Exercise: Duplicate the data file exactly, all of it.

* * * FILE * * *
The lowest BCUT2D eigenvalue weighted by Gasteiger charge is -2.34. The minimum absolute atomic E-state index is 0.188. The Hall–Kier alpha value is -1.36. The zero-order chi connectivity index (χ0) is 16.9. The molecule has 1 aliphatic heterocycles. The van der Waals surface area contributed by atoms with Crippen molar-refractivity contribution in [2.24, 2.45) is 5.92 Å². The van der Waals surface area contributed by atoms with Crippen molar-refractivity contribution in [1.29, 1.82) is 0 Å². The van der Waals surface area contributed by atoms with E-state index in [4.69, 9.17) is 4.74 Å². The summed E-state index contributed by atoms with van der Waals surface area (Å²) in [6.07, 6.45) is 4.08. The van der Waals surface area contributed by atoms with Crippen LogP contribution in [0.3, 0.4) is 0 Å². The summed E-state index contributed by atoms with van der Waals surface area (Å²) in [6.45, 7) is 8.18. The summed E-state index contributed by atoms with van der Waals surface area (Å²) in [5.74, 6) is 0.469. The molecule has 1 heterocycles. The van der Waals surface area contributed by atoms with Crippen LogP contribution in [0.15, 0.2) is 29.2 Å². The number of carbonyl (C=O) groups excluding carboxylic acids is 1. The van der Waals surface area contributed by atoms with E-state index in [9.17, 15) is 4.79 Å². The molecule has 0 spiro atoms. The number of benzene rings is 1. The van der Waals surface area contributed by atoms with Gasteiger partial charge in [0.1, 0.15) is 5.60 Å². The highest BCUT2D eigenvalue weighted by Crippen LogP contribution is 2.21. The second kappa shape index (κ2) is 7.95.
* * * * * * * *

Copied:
The lowest BCUT2D eigenvalue weighted by Gasteiger charge is -2.34. The minimum absolute atomic E-state index is 0.188. The Hall–Kier alpha value is -1.36. The zero-order chi connectivity index (χ0) is 16.9. The molecule has 1 aliphatic heterocycles. The van der Waals surface area contributed by atoms with Crippen molar-refractivity contribution in [2.24, 2.45) is 5.92 Å². The van der Waals surface area contributed by atoms with Crippen molar-refractivity contribution in [1.29, 1.82) is 0 Å². The van der Waals surface area contributed by atoms with E-state index in [4.69, 9.17) is 4.74 Å². The summed E-state index contributed by atoms with van der Waals surface area (Å²) in [6.07, 6.45) is 4.08. The van der Waals surface area contributed by atoms with Crippen LogP contribution in [0.3, 0.4) is 0 Å². The summed E-state index contributed by atoms with van der Waals surface area (Å²) in [6.45, 7) is 8.18. The summed E-state index contributed by atoms with van der Waals surface area (Å²) in [5.74, 6) is 0.469. The molecule has 1 heterocycles. The van der Waals surface area contributed by atoms with Crippen LogP contribution in [0.15, 0.2) is 29.2 Å². The number of carbonyl (C=O) groups excluding carboxylic acids is 1. The van der Waals surface area contributed by atoms with E-state index in [9.17, 15) is 4.79 Å². The molecule has 0 spiro atoms. The number of benzene rings is 1. The van der Waals surface area contributed by atoms with Gasteiger partial charge in [0.1, 0.15) is 5.60 Å². The highest BCUT2D eigenvalue weighted by Crippen LogP contribution is 2.21. The second kappa shape index (κ2) is 7.95.